In this section I’m going to provide the technical details
needed to build a simple infrastructure for retrieving dynamic content from a
SQL Server database and displaying it on a web page using XSLT.
As discussed above, the process of displaying dynamic content
includes the following steps:
- Extracting database content as XML data.
- Retrieving XML from the appropriate
- Transforming XML into HTML using XSLT.
- Displaying dynamic content on the web page.
Step 1 - Extracting Database Content
The most flexible and powerful way to extract database
content is simply to create stored procedures that output XML. This way all the
data needed to for the interface can be easily extracted with one database
call. A future change to the content only requires slight adjustments of the
appropriate stored procedure without any changes to the calling code.
Listing 1 - builds an XML document with a user’s
first and last name and a list of tasks this user needs to accomplish
CREATE procedure [dbo].[Get_User_Profile_XML]
SET NOCOUNT ON;
SELECT Users.[User_ID] AS [@id],
Users.First_Name AS [@first],
Users.Last_Name AS [@last],
--all user tasks
SELECT Tasks_ID AS [@id],
Task_Description AS [@description]
WHERE Users_Tasks.[User_ID] = Users.[User_ID]
FOR XML PATH('task'),TYPE, ROOT('tasks')
WHERE Users.[User_ID] = @User_ID
FOR XML PATH('user'), TYPE;
Note: This was written against SQL Server
2005 and can be easily adjusted to use FOR XML EXPLICIT for use with SQL Server
Listing 2 - the output XML of the above stored
<user id="U12" first="John" last="Smith">
<task id="T34" description="Annual review"/>
<task id="T56" description="File my taxes"/>
Step 2 – Retrieving the XML Content from the Database
After building the appropriate stored procedure, we need to
develop the code that can call this procedure on runtime and extract the
appropriate data for the current user.
As increasing flexibility and lowering long-term maintenance
costs are our primary goals, it is often best to keep the code needed to
retrieve that database information almost entirely indifferent of the content
it gets back. Extracting XML directly from the stored procedure gives us just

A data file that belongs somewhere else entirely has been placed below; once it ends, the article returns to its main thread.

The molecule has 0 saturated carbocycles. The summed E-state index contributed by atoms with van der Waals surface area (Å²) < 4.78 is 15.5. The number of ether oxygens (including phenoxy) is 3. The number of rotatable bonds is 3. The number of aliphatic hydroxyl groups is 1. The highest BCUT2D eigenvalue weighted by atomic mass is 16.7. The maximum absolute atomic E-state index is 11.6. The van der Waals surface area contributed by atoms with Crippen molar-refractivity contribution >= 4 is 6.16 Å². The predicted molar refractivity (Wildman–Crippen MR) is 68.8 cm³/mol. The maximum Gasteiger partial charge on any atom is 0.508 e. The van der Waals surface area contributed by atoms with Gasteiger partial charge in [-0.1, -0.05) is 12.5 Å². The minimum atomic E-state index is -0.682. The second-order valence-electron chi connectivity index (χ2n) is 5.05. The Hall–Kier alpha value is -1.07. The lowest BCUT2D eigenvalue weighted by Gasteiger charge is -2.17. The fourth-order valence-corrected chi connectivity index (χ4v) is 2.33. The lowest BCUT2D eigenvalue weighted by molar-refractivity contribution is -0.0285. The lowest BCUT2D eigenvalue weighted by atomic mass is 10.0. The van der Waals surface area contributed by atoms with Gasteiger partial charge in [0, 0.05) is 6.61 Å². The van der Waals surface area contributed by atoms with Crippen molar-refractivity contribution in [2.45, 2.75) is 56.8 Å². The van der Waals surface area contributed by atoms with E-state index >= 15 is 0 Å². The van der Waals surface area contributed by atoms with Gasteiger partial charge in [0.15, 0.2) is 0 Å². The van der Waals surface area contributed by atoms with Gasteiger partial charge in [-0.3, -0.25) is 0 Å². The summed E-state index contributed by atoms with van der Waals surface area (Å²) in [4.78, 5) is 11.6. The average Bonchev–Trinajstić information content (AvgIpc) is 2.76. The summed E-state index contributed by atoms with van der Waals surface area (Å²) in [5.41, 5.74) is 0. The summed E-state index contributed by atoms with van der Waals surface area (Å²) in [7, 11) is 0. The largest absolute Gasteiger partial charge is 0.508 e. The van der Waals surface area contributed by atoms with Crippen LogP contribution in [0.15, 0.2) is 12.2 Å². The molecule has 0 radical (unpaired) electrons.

that. We can keep changing the XML structure and content without requiring any
changes to the calling code.
Listing 3 - Extract XML data from stored procedure
and send XML (as a string) to the client
private string GetUserProfileXML(string userId)
const string MY_CONNECTION_STRING = "YOUR CONNECTION STRING";
const string PROCEDURE = "dbo.Get_User_Profile_XML";
using (SqlConnection connection = new SqlConnection(MY_CONNECTION_STRING))
using (SqlCommand command = new SqlCommand())
command.Connection = connection;
command.CommandText = PROCEDURE;
command.CommandType = CommandType.StoredProcedure;
SqlParameter param = new SqlParameter("@User_ID", SqlDbType.VarChar, 10);
param.Value = new SqlString(userId);
using (XmlReader reader = command.ExecuteXmlReader())
string resultXml = reader.ReadOuterXml();
Note: This opens a connection to SQL
server, configures the command object and its @ID parameter, and reads the XML
as a string from the XmlReader.
Step 3 –Transforming XML into HTML using XSLT
Our next task is to transform the XML into HTML that can be displayed
to the current user.
XSLT can be quite handy and an ideal solution when it comes
to transforming XML into HTML. XSLT offers enormous flexibility, as it can be
quickly adjusted to handle any changes to the XML content or changes to new
XSLT files can be easily included as part of any web